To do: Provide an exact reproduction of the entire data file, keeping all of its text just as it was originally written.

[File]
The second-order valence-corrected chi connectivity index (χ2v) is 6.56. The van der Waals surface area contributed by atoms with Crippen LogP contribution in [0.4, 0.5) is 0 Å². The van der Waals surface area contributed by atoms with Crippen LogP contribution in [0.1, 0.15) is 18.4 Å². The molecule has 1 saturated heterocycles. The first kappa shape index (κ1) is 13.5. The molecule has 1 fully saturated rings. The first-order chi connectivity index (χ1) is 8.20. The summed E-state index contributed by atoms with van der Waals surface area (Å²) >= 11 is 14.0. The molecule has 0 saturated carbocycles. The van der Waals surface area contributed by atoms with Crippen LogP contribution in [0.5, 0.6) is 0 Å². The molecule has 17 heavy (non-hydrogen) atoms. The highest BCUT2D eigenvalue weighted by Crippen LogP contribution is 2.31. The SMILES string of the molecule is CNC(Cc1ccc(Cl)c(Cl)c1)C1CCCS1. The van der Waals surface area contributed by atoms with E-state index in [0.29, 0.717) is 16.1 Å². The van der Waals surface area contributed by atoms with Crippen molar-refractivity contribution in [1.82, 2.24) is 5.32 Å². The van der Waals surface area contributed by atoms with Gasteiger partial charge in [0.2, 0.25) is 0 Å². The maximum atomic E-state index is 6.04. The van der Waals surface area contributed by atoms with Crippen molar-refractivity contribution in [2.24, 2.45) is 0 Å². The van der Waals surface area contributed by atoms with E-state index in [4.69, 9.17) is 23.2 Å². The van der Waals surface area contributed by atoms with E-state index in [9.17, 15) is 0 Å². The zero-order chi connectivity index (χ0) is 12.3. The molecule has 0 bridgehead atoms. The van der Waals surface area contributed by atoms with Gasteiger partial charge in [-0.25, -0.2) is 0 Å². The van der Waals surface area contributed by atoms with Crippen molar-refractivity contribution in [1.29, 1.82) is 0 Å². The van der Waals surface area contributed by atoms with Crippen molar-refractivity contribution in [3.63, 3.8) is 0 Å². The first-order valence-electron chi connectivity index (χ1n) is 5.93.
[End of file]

The second-order valence-corrected chi connectivity index (χ2v) is 6.56. The van der Waals surface area contributed by atoms with Crippen LogP contribution in [0.4, 0.5) is 0 Å². The van der Waals surface area contributed by atoms with Crippen LogP contribution in [0.1, 0.15) is 18.4 Å². The molecule has 1 saturated heterocycles. The first kappa shape index (κ1) is 13.5. The molecule has 1 fully saturated rings. The first-order chi connectivity index (χ1) is 8.20. The summed E-state index contributed by atoms with van der Waals surface area (Å²) >= 11 is 14.0. The molecule has 0 saturated carbocycles. The van der Waals surface area contributed by atoms with Crippen LogP contribution in [0.5, 0.6) is 0 Å². The molecule has 17 heavy (non-hydrogen) atoms. The highest BCUT2D eigenvalue weighted by Crippen LogP contribution is 2.31. The SMILES string of the molecule is CNC(Cc1ccc(Cl)c(Cl)c1)C1CCCS1. The van der Waals surface area contributed by atoms with E-state index in [0.29, 0.717) is 16.1 Å². The van der Waals surface area contributed by atoms with Crippen molar-refractivity contribution in [1.82, 2.24) is 5.32 Å². The van der Waals surface area contributed by atoms with Gasteiger partial charge in [0.2, 0.25) is 0 Å². The maximum atomic E-state index is 6.04. The van der Waals surface area contributed by atoms with Crippen molar-refractivity contribution in [2.24, 2.45) is 0 Å². The van der Waals surface area contributed by atoms with E-state index in [4.69, 9.17) is 23.2 Å². The van der Waals surface area contributed by atoms with E-state index in [9.17, 15) is 0 Å². The zero-order chi connectivity index (χ0) is 12.3. The molecule has 0 bridgehead atoms. The van der Waals surface area contributed by atoms with Gasteiger partial charge in [-0.25, -0.2) is 0 Å². The van der Waals surface area contributed by atoms with Crippen molar-refractivity contribution in [1.29, 1.82) is 0 Å². The van der Waals surface area contributed by atoms with Crippen molar-refractivity contribution in [3.63, 3.8) is 0 Å². The first-order valence-electron chi connectivity index (χ1n) is 5.93.